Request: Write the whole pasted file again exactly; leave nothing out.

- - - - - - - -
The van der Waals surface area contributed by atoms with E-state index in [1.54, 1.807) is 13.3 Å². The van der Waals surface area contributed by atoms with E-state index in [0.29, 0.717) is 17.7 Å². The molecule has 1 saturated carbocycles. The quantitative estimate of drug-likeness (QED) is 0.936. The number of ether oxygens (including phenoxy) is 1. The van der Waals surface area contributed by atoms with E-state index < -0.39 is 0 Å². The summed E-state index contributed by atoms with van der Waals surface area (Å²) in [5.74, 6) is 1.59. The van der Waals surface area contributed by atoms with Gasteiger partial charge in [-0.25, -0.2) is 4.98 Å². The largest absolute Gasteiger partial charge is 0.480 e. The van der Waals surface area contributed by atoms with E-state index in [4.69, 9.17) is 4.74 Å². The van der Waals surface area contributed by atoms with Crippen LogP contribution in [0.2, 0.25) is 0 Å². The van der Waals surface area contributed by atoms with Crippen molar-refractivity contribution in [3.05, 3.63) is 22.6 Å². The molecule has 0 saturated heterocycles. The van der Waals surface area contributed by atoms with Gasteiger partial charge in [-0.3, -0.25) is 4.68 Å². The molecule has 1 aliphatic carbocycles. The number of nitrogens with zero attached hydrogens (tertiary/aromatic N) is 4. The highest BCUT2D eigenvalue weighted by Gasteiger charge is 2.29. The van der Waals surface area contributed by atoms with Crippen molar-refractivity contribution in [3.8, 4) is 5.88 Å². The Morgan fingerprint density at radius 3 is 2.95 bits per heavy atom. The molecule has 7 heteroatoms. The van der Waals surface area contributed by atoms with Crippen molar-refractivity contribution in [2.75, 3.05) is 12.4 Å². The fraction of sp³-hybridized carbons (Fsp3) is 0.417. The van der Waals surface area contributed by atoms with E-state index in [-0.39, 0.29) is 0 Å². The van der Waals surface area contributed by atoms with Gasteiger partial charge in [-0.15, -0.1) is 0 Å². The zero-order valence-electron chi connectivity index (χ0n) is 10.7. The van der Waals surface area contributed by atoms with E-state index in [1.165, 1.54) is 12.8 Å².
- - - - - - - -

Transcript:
The van der Waals surface area contributed by atoms with E-state index in [1.54, 1.807) is 13.3 Å². The van der Waals surface area contributed by atoms with E-state index in [0.29, 0.717) is 17.7 Å². The molecule has 1 saturated carbocycles. The quantitative estimate of drug-likeness (QED) is 0.936. The number of ether oxygens (including phenoxy) is 1. The van der Waals surface area contributed by atoms with E-state index < -0.39 is 0 Å². The summed E-state index contributed by atoms with van der Waals surface area (Å²) in [5.74, 6) is 1.59. The van der Waals surface area contributed by atoms with Gasteiger partial charge in [-0.25, -0.2) is 4.98 Å². The largest absolute Gasteiger partial charge is 0.480 e. The van der Waals surface area contributed by atoms with E-state index in [4.69, 9.17) is 4.74 Å². The van der Waals surface area contributed by atoms with Crippen LogP contribution in [0.2, 0.25) is 0 Å². The van der Waals surface area contributed by atoms with Crippen molar-refractivity contribution in [3.05, 3.63) is 22.6 Å². The molecule has 0 saturated heterocycles. The van der Waals surface area contributed by atoms with Gasteiger partial charge in [-0.3, -0.25) is 4.68 Å². The molecule has 1 aliphatic carbocycles. The number of nitrogens with zero attached hydrogens (tertiary/aromatic N) is 4. The highest BCUT2D eigenvalue weighted by Gasteiger charge is 2.29. The van der Waals surface area contributed by atoms with Crippen molar-refractivity contribution in [3.8, 4) is 5.88 Å². The Morgan fingerprint density at radius 3 is 2.95 bits per heavy atom. The molecule has 7 heteroatoms. The van der Waals surface area contributed by atoms with Crippen molar-refractivity contribution in [2.75, 3.05) is 12.4 Å². The fraction of sp³-hybridized carbons (Fsp3) is 0.417. The van der Waals surface area contributed by atoms with E-state index in [-0.39, 0.29) is 0 Å². The van der Waals surface area contributed by atoms with Gasteiger partial charge in [-0.15, -0.1) is 0 Å². The zero-order valence-electron chi connectivity index (χ0n) is 10.7. The van der Waals surface area contributed by atoms with E-state index in [1.165, 1.54) is 12.8 Å².